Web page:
Short bio: Computer Scientist, FOSS supporter (read more)
Tux Machines (TM)-specific
sprung from nothing to become the most popular desktop distribution of Linux. There are good reasons for Ubuntu's success. Ubuntu is firmly rooted in the Linux developer and user communities, based on Debian, the classic Linux community distribution, and employs some of the key Debian developers. Ubuntu is clean and uncomplicated which makes it attractive to entry level users, without sacrificing the traditional Debian virtues of stability, flexibility and configurability, which has made it an enticing proposition for developers.
The logical next step for Canonical, the holding company for Ubuntu, has been to capitalise on this popularity by making advances into commercial markets, offering industrial strength training and support to Linux users, and establishing partnerships with Dell and Sun to provide pre-installed Ubuntu systems.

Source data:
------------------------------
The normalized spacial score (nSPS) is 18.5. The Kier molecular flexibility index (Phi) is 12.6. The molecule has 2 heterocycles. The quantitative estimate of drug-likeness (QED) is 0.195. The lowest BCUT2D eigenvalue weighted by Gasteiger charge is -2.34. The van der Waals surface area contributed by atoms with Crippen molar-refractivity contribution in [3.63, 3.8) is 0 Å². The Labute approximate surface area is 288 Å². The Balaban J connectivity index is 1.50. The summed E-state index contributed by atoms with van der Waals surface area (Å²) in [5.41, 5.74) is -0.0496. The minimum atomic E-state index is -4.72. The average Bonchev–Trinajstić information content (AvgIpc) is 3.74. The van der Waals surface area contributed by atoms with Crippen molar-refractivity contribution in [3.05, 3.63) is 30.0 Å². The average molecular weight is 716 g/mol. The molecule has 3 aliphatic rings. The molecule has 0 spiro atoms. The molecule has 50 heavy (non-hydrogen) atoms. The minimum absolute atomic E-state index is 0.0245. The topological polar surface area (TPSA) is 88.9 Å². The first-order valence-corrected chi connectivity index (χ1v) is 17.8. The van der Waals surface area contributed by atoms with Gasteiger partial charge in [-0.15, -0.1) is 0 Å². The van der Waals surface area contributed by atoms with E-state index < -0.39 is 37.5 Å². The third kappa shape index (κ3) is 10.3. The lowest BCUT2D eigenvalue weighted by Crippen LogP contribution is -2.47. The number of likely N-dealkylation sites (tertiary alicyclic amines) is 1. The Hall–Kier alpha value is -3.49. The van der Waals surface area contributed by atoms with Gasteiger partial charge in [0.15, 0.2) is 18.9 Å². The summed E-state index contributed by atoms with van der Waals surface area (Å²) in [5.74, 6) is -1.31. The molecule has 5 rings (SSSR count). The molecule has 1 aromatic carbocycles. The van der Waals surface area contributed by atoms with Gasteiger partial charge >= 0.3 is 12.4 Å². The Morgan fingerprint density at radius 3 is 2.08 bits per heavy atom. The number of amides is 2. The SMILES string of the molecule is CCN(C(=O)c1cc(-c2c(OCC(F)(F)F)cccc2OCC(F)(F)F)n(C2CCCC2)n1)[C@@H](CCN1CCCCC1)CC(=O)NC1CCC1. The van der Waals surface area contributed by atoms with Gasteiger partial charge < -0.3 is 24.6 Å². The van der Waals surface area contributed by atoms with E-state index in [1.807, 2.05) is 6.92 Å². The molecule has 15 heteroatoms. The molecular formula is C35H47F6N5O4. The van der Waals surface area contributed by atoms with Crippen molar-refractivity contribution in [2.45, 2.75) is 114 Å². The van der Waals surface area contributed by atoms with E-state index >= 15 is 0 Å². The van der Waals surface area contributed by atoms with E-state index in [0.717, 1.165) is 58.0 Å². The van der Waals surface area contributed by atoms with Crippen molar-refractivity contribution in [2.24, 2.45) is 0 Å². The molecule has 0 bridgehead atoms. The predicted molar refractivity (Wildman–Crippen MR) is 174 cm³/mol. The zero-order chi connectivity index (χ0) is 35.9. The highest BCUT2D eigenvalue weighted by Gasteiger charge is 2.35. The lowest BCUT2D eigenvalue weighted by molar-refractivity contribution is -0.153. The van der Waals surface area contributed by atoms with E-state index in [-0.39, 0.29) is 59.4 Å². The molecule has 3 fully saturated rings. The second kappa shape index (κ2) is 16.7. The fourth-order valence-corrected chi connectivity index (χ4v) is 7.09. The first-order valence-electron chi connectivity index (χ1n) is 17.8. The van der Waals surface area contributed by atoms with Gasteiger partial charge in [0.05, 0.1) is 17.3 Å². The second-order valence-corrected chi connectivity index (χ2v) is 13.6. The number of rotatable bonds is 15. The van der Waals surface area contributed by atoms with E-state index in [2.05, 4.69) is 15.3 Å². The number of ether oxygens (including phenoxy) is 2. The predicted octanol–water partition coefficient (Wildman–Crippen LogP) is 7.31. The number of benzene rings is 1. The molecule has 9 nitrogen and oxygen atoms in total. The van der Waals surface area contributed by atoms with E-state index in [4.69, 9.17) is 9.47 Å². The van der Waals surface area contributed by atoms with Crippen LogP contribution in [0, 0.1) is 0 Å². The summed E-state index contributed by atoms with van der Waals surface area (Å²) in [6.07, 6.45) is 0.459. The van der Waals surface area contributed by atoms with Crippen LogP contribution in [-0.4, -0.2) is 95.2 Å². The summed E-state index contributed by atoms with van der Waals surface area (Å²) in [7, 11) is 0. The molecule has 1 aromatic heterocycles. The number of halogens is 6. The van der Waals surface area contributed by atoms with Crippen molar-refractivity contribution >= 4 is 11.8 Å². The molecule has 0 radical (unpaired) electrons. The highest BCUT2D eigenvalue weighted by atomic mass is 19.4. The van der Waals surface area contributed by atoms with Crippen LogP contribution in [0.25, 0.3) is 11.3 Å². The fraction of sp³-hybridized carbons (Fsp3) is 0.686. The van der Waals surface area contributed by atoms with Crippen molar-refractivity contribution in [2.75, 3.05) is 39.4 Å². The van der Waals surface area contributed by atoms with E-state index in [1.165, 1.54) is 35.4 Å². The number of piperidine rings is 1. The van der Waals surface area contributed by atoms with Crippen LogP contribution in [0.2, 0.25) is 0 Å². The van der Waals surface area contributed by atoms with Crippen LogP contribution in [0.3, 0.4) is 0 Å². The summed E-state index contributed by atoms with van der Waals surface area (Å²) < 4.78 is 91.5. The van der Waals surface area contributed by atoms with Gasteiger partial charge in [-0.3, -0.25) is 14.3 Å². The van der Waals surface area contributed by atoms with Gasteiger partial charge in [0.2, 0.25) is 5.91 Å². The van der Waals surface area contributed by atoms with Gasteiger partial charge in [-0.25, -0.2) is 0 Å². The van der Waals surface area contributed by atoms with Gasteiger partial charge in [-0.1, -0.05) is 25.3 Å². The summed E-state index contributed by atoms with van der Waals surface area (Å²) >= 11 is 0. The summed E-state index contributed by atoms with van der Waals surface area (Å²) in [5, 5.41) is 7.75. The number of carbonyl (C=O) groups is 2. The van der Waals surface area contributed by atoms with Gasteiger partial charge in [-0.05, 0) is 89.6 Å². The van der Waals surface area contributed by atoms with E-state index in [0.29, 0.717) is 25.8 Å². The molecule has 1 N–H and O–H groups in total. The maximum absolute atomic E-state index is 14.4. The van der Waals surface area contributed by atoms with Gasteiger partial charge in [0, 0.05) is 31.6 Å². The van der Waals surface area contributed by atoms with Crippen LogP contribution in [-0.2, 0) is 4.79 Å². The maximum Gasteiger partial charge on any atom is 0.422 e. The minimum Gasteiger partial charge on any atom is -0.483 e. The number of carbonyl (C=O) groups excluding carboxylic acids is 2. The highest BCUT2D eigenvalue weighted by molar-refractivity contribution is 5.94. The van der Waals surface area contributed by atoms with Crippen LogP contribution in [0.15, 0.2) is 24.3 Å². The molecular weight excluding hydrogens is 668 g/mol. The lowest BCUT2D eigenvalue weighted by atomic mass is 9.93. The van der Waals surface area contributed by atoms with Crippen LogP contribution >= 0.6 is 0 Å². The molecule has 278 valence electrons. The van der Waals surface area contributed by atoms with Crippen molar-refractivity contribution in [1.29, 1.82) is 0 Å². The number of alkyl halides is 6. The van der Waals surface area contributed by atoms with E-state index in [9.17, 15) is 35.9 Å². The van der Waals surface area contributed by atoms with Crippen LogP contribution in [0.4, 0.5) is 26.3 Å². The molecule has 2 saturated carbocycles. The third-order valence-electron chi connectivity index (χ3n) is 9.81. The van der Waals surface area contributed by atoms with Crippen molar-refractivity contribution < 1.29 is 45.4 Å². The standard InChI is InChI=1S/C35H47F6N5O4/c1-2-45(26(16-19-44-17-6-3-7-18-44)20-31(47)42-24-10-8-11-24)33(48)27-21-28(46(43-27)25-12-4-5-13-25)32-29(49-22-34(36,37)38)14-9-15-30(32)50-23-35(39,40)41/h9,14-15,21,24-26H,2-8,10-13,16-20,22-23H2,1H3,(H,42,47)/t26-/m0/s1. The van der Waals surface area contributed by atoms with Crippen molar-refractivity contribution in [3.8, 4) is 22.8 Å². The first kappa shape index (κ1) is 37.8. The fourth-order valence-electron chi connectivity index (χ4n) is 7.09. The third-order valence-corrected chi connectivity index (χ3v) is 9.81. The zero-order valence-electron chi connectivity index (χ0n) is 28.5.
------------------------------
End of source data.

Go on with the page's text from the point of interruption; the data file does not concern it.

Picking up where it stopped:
Out of Africa
Ubuntu grew out of founder Mark Shuttleworth's ambition to promote education and the use of free software in his native South Africa. Shuttleworth founded Thawte Consulting, the internet certificate authority, when he was still a student, and sold it to VeriSign in December 1999, for approximately $575 million (£287.5 million). In April 2002 he became "the first African in space", which he described as being "the most challenging and exciting project any geek could wish for". He was a member of the crew of Soyuz TM-34, which was launched from Baikonur in Kazakhstan and docked with the International Space Station two days later.